By now, Vice Admiral Takijiro Onishi had put his "Special Attack Force" into operation launching kamikaze attacks against the Allied ships in Leyte Gulf, but it was hampered by bad weather and fuel shortages. On 25 October, Australia was hit for a second time and forced to retire for repairs, while the escort carrier St. Lo was sunk. Due to communication errors, the Taffy 3 survivors of the Battle off Samar who had abandoned ship were not rescued for a few days, by which time many more had gone mad or died because of sharks or thirst. Finally, the captain of a LST took his ship to rescue the Americans, using a rather peculiar method of identifying who was American, as survivor Jack Yusen related:

"We saw this ship come up, it was circling around us, and a guy was standing up on the bridge with a megaphone. And he called out 'Who are you? Who are you?' and we all yelled out 'Samuel B. Roberts!' He's still circling, so now we're cursing at him. He came back and yelled 'Who won the World Series?' and we all yelled 'St. Louis Cardinals!' And then we could hear the engines stop, and cargo nets were thrown over the side. That's how we were rescued."

Criticism of Halsey[]

Halsey was criticized for his decision to take Task Force 34 with him in pursuit of Ozawa, and for failing to dispatch it when Kinkaid first appealed for help. US Navy slang for Halsey's action has ever since been Bull's Run, a neologism combining Halsey's nickname "Bull" and the Battles of Bull Run in the American Civil War. In his dispatch after the battle, Halsey justified the decision as follows:

Searches by my carrier planes revealed the presence of the Northern carrier force on the afternoon of 24 October, which completed the picture of all enemy naval forces. As it seemed childish to me to guard statically San Bernardino Strait, I concentrated TF 38 during the night and steamed north to attack the Northern Force at dawn. I believed that the Center Force had been so heavily damaged in the Sibuyan Sea that it could no longer be considered a serious menace to Seventh Fleet.

Furthermore, to leave Task Force 34 to defend the strait without carrier support would have left them vulnerable to attack from land-based aircraft. From previous experience, Halsey knew that the Japanese had the ability to move planes from Japan into the area very quickly. Leaving one of Third Fleet's three remaining Task Groups behind to cover the battleships would have significantly reduced the amount of air power, although Admiral Lee would later state that "one or two light carriers" might have been sufficient cover. Finally, the fact that Halsey was aboard a battleship and would have to remain with Task Force 34 while the majority of the fleet sailed north might also have contributed to his decision.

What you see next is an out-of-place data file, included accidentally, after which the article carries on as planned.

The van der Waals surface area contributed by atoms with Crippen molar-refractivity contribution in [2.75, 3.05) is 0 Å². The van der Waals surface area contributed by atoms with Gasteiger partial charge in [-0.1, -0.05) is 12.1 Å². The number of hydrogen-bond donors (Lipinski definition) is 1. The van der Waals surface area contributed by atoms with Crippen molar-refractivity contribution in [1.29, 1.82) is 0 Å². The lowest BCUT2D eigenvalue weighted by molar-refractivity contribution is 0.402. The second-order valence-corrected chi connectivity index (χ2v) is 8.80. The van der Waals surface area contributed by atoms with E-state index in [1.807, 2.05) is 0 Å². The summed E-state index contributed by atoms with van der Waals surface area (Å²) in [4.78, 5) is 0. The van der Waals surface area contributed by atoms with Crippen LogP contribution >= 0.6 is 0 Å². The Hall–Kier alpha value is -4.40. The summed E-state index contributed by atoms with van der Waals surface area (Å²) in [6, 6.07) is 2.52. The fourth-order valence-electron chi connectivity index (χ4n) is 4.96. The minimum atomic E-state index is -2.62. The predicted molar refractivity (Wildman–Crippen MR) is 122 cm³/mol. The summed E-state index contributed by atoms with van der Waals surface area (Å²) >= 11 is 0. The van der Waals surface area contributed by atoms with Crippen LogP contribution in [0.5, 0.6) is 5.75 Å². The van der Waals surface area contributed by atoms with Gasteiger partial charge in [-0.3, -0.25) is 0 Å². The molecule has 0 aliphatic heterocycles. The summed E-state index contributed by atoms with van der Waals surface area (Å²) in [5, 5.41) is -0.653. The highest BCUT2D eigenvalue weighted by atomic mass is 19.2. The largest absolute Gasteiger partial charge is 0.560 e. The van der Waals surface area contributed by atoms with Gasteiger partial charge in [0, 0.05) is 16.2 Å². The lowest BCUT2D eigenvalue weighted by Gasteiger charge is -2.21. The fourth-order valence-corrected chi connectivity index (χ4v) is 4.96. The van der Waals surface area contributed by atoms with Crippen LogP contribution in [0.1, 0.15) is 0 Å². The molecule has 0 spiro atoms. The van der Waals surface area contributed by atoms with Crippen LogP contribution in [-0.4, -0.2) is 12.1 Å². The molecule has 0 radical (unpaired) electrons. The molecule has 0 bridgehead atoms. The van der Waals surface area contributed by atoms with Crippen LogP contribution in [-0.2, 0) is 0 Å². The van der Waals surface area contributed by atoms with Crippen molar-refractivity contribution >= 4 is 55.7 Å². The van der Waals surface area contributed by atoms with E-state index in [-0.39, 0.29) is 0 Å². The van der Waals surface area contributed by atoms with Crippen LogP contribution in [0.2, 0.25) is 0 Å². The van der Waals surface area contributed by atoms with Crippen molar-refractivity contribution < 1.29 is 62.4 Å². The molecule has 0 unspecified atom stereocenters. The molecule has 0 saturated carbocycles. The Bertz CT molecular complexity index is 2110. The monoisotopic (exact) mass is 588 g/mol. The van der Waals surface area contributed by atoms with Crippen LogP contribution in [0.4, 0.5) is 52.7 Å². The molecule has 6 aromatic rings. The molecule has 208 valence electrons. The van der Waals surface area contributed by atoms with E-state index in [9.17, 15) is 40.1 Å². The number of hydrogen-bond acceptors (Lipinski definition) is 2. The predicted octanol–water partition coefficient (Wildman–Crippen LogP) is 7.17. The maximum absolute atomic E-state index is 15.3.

Clifton Sprague, commander of Task Unit 77.4.3 in the battle off Samar, was later critical of Halsey's decision:

In the absence of any information that this exit [of the San Bernardino Strait] was no longer blocked, it was logical to assume that our northern flank could not be exposed without ample warning.

Naval historian Samuel Morison wrote:

If TF 34 had been detached a few hours earlier, after Kinkaid's first urgent request for help, and had left the destroyers behind, since their fueling caused a delay of over two hours and a half, a powerful battle line of six modern battleships under the command of Admiral Lee, the most experienced battle squadron commander in the Navy, would have arrived off San Bernardino Strait in time to have clashed with Kurita's Center Force… Apart from the accidents common in naval warfare, there is every reason to suppose that Lee would have crossed Kurita's T and completed the destruction of Center Force.

A message from Nimitz asking for the location of Task Force 34 led to ill-feeling between him and Halsey, owing to a misunderstood piece of security padding (see "the world wonders").



  • Cutler, Thomas (2001). The Battle of Leyte Gulf: 23-26 October 1944. Annapolis, Maryland, U.S.: Naval Institute Press. ISBN 1-55750-243-9.
  • D'Albas, Andrieu (1965). Death of a Navy: Japanese Naval Action in World War II. Devin-Adair Pub. ISBN 0-8159-5302-X.
  • Dull, Paul S. (1978). A Battle History of the Imperial Japanese Navy, 1941-1945. Naval Institute Press. ISBN 0-87021-097-1.
  • Field, James A. (1947). The Japanese at Leyte Gulf;: The Sho operation. Princeton University Press. ASIN B0006AR6LA.
  • Friedman, Kenneth (2001). Afternoon of the Rising Sun: The Battle of Leyte Gulf. Presidio Press. ISBN 0-89141-756-7.
  • Hornfischer, James D. (2004). The Last Stand of the Tin Can Sailors. Bantam. ISBN 0-553-80257-7.
  • Hoyt, Edwin P., Thomas H Moorer (Introduction) (2003). The Men of the Gambier Bay: The Amazing True Story of the Battle of Leyte Gulf. The Lyons Press. ISBN 1-58574-643-6.
  • Lacroix, Eric, Linton Wells (1997). Japanese Cruisers of the Pacific War. Naval Institute Press. ISBN 0-87021-311-3.
  • Morison, Samuel Eliot (2004 (reissue)). Leyte, June 1944-January 1945, vol. 5 of History of United States Naval Operations in World War II. Champaign, Illinois, U.S.A.: University of Illinois Press; Reprint edition. ISBN 0-252-07063-1.
  • Potter, E. B. (2005). Admiral Arleigh Burke. Naval Institute Press. ISBN 1-59114-692-5.
  • Potter, E. B. (2003). Bull Halsey. Naval Institute Press. ISBN 1-59114-691-7.
  • Sauer, Howard (1999). The Last Big-Gun Naval Battle: The Battle of Surigao Strait. Glencannon Press. ISBN 1-889901-08-3.
  • Thomas, Evan (2006). Sea of Thunder: Four Commanders and the Last Great Naval Campaign 1941-1945. Simon & Schuster. ISBN 0-7432-5221-7.
  • Willmott, H. P. (2005). The Battle Of Leyte Gulf: The Last Fleet Action. Indiana University Press. ISBN 0-253-34528-6.


Template:Portalpar Template:Commons

Audio/visual media[]

  • Lost Evidence of the Pacific: The Battle of Leyte Gulf. History Channel. TV. No writer given.
  • Dogfights: Death of the Japanese Navy. History Channel. TV. No writer given.